Cannabis pardon may make things worse

A new online application system has enabled Canadians to apply for pardons for simple cannabis possession convictions through the Parole Board of Canada’s website. However, having a pardon can make border crossing into the U.S. more difficult.

Justice Minister David Lametti revealed the new online application system in July with the aim to “remove barriers to employment, housing, travel and volunteering opportunities for people who were convicted of simple possession before recreational cannabis use was made legal.” In Canada, “simple possession” refers to possession of 30 grams of cannabis or less, and prior to legalization, convicted individuals were facing up to six months in prison and a $1,000 fine.

“The U.S. does not have access to pardoned criminal records… A record suspension removes a person’s criminal record from the Canadian Police Information Centre (CPIC) database. This means that a search of CPIC will not show that the individual has a criminal record or a record suspension.”

Scott Bardsley, spokesperson for Public Safety Minister Ralph Goodale’s office

Even though possession of cannabis is no longer considered a crime in Canada a prior conviction can result in a lifetime ban on entering the U.S., if the border guards are aware of it, even if the individual was granted a pardon.  

According to several immigration lawyers, Canadian citizens who have obtained pardons for cannabis possession are often questioned about them by border officials and sometimes receive a lifetime ban. Scott Railton, an immigration lawyer based in Bellingham, Washington, said U.S. border officers can have information about the original arrest, and question the individual based on that.

“Usually, what I’ve seen as a line of inquiry is that the officer doesn’t have complete information, but they have information about an arrest at some point or other, and they make further inquiries about that arrest. They develop that line of information,”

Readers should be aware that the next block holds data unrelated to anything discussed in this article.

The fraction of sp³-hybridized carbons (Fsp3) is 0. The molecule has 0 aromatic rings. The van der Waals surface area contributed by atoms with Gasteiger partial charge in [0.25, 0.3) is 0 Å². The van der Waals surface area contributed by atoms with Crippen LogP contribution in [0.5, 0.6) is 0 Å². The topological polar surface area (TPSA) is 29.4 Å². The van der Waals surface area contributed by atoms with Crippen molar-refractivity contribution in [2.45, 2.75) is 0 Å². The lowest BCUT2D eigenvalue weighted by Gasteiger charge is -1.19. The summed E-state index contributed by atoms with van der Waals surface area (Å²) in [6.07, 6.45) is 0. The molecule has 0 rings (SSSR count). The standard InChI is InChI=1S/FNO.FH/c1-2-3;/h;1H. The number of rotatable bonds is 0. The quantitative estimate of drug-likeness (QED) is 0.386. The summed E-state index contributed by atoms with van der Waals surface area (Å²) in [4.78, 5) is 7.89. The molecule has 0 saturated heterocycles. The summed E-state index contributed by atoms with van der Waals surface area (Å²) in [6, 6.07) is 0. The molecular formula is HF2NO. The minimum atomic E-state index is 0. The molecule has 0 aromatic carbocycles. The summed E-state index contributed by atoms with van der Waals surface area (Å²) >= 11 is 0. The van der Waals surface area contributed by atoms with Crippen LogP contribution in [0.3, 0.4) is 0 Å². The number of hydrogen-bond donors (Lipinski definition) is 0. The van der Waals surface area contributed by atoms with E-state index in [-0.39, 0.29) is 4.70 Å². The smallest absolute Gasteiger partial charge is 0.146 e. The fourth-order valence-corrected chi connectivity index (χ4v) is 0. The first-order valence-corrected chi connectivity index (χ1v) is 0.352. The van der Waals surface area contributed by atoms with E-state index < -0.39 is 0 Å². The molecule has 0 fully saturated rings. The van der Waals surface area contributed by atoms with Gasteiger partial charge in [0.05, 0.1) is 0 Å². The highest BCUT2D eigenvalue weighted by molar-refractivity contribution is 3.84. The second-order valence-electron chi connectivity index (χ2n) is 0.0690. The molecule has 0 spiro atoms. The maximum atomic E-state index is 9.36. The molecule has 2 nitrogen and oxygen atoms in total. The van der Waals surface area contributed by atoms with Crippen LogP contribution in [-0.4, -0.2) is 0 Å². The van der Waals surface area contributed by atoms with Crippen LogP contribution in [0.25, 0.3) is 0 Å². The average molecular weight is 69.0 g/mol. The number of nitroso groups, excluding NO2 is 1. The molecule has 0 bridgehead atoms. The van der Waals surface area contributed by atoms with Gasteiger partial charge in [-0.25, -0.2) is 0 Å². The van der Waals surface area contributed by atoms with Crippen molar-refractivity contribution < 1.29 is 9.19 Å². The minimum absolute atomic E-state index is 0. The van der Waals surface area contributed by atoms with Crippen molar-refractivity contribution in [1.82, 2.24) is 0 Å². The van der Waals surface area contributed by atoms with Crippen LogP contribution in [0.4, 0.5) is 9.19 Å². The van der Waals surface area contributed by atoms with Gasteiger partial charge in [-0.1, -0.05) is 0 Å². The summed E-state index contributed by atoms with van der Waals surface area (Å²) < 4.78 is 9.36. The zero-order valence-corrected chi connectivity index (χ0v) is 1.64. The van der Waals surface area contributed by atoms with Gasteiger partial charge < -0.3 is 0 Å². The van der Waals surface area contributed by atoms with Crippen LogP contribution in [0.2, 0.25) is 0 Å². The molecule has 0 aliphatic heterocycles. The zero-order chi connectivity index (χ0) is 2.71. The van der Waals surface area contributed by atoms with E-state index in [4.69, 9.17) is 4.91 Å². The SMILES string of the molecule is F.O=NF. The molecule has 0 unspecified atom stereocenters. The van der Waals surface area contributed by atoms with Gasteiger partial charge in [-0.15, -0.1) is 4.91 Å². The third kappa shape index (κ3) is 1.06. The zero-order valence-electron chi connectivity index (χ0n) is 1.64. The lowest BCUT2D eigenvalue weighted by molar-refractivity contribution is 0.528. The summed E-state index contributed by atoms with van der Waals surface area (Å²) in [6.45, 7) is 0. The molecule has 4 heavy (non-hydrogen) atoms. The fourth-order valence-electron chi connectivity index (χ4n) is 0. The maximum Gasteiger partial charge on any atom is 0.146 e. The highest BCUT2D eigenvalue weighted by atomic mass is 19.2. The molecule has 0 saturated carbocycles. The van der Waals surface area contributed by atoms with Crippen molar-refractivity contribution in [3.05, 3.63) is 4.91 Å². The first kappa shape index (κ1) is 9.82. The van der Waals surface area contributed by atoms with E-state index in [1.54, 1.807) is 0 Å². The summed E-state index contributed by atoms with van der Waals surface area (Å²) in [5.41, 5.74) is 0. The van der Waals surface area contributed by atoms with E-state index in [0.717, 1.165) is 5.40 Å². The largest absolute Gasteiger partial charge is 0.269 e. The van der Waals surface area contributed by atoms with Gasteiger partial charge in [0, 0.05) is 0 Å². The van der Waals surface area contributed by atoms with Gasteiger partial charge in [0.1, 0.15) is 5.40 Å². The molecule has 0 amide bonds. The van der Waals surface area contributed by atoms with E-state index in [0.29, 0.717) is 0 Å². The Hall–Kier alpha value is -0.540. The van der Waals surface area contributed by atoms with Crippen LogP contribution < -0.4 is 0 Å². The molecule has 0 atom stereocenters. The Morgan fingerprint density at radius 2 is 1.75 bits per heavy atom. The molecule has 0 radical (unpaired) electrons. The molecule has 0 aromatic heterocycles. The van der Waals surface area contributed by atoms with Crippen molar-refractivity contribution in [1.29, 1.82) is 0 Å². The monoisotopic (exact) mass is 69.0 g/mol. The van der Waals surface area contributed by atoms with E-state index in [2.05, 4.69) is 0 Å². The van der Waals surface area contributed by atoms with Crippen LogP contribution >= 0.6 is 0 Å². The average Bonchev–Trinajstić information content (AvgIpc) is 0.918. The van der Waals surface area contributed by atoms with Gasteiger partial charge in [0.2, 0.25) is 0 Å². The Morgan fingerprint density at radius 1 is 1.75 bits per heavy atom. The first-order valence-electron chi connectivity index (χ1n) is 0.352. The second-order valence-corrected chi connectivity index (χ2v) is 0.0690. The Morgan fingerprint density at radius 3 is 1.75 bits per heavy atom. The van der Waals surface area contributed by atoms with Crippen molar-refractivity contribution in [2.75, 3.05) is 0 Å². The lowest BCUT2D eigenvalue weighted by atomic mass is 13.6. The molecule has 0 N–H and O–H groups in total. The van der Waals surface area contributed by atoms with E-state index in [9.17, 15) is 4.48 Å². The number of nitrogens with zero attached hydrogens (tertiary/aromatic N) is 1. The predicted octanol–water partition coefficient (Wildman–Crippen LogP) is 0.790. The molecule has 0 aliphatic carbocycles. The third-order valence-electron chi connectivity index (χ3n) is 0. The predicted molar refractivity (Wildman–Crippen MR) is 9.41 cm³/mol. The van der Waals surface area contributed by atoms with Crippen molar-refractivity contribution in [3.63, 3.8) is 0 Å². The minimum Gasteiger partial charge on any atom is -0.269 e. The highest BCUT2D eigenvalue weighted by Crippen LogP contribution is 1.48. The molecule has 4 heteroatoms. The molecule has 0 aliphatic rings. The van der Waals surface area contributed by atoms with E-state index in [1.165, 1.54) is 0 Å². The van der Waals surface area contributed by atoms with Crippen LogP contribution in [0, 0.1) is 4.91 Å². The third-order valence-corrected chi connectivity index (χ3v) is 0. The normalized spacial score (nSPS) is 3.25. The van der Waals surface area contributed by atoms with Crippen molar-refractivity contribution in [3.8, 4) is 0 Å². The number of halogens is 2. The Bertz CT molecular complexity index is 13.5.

Scott Railton, immigration lawyer, Bellingham, Washington USA

If, upon questioning, the individual attempting to cross the border admits to having previously been arrested for cannabis possession, they can receive a lifetime ban despite having been pardoned. However, if the individual denies having been previously arrested for possession, they can receive a lifetime ban for lying.

Michael Arntfield, a criminology professor at the University of Western Ontario, said that someone who had been previously arrested for cannabis possession will still have an entry in the CPIC even after the pardon, without the details of the offence. Therefore, despite not having a criminal record, U.S. border officials could still see that an individual had been previously arrested. Moreover, the U.S. border officials typically have their own independent data about the conviction, even if a pardon is later granted.

According to Public Safety Canada, record suspensions are only released under “exceptional circumstances” and are typically withheld during routine background checks, which includes U.S. border crossing, said Justice Minister David Lametti.

However, according to lawyer Len Saunders of Blaine, Washington, some of his clients with previous possession convictions dating back many years ago did not have any problems at the border until they received a pardon, after which they received a lifetime ban.

“Quite often, I find that once someone gets a pardon that then triggers that inadmissibility,” said Saunders. Michael Arntfield said this may be due to the fact that long-ago offences were likely only documented in a paper file and were never recorded on the CPIC database until the pardon process resulted in creation of the entry.

“There are a number of dated convictions, probably on paper, that will predate the current operating system used and were dormant in a filing cabinet somewhere. As soon as that gets updated … it goes from invisible to visible because previously there would have been no entry,”

Michael Arntfield, Criminology Professor, University of Western Ontario

According to Arntfield the solution is to apply for record destruction after receiving the pardon, a step of which many individuals are simply unaware. On the other hand, criminal lawyer Sean Robichaud, based in Toronto, said, “It is not a solution, because record destruction is not actual destruction,” he told Global News. “There is no such thing as record destruction, quote-unquote. The information of the occurrence itself still exists.”

Currently, U.S. border officials will not reveal how they use Canadian data at the border. However, officials on both sides of the border have stepped up their data-sharing in recent years

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